Scope Camera Mounts - How to Choose the Right One
If you are interested in purchasing a scope camera mount, you should know that there are two types of mounts for this fantastic piece of equipment. The two different types are known as universal and non-universal. When it comes to the scope mount itself, these two will have differences. This article will provide information on what each type is, how it works and what types of free scope camera mounts are available to consumers.
Universal Scope Camera Mounts-The universal scope cam mount will work with any telescope or monocular that has an adapter ring on one end. It will use this adapter to attach itself to your telescope or monocular. This is the most common type of free scope cam mount. These are usually the easiest to adjust if you are looking for a tighter or looser fit. Most people do not like how it looks because it is more of a stamp than anything else.
Bushnell Spotting Scopes-The Bushnell spotting scope is one of the best scope camera mount options on the market today. The best thing about this particular scope mount is that it is one of the easiest to adjust to your telescope or monocular. This is because you do not have to use the special locking mechanisms on most other scope camera mounts.
Senior Member Mounts-The senior member scope camera mount system, was designed to be used by military members that worked out of areas that would be too dangerous to bring their equipment regularly. This type of scope is similar to the universal style, but it is specially designed for use with military equipment. It has a specially designed join date that easily accommodates the dates on the military orders that tell it when to adjust its mounting to avoid damage to the equipment. Each of these senior member mount systems will come with a sixteen-inch mounting ring. On each side of this ring, there will be grooves to help hold the tube in place, and there are also ports for attaching pads or rings to protect the camera from moisture.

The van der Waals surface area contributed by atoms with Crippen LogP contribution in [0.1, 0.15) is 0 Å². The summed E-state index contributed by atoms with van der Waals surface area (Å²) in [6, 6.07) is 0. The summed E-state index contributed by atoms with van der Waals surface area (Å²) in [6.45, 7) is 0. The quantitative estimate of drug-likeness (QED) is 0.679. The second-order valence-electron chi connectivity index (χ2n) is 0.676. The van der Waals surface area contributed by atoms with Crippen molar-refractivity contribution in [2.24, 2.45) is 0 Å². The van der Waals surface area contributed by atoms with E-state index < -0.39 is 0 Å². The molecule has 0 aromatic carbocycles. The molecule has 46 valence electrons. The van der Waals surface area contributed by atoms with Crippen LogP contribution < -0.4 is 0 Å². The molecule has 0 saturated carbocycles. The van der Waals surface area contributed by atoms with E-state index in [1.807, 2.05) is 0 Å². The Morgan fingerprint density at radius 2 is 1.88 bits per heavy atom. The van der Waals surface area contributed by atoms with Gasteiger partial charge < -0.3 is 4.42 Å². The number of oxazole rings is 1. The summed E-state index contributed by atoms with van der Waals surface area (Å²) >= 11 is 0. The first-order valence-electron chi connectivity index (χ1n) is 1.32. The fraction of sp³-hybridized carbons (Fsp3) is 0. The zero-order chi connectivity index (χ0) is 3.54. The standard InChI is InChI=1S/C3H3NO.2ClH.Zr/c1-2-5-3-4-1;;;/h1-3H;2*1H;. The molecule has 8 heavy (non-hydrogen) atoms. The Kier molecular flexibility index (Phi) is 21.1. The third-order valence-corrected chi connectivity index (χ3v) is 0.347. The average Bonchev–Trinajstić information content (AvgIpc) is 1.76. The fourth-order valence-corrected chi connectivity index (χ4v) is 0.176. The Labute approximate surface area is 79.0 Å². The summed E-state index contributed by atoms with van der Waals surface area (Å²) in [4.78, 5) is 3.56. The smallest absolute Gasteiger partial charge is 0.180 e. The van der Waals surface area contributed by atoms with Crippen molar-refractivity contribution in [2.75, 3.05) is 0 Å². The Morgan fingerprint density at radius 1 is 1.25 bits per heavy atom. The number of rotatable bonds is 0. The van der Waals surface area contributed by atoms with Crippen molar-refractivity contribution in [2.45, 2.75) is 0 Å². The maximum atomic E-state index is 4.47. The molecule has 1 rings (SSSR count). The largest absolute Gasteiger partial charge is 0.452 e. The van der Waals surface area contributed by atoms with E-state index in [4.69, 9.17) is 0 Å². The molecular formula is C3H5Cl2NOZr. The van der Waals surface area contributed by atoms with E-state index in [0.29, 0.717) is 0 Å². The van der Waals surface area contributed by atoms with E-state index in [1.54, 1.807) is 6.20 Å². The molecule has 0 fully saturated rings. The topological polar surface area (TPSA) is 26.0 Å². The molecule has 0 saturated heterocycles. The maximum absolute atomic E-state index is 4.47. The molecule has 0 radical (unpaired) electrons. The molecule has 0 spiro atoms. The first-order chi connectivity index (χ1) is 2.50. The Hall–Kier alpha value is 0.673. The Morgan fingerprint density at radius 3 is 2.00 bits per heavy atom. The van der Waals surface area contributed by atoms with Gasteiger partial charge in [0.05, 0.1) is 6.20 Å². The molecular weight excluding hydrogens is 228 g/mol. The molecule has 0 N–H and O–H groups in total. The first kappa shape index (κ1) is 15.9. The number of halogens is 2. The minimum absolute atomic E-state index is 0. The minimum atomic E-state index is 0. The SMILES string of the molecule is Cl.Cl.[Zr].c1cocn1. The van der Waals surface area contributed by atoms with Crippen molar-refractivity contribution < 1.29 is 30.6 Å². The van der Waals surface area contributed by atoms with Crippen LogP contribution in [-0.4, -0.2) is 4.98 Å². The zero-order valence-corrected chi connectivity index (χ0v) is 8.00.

Universal Scope Camera Mounts-The universal scope camera mounts are probably the most common among scope customers. They work with almost all types of scopes, although they tend to be a little more expensive. These will have a join date that will accommodate most of the larger areas on the market. It will also have a collar over the camera to protect it from dirt, dust, or debris. There are often portholes on each side that allow you to attach pads or rings.
Stocking Options-The stock scope camera mounts are available in numerous colors and materials. The most common material is a black polycarbonate tube designed to withstand a lot of abuse and still look good. The tube will come with an anti-static coating that gives it a nice shine, but you must keep it away from metal objects to prevent tarnishing. Some also come with black fiberglass pads to protect the camera from moisture and dust. You can choose from various mount lengths, and there are usually several options for the join date.
Window Mounts (also known as spotting mounts) are mostly used when your optics sit behind a window. To attach these, you need to make sure the mount extends behind the window, and you then place the cam to the mounting base and angle it up through the window. There are usually one-way vision systems so that you won't get interference from either side. Spotting scope cameras are not recommended for use with spotting guns. However, if you're sitting behind your computer, then window mounts are a great option.
Eyepiece Mounts- These come in two varieties, the removable and the fixed. The fixed is a rotating mechanism that allows you to adjust the eyepiece. The removable will enable you to move the eyepiece up and down and generally rotate it in any direction you'd like.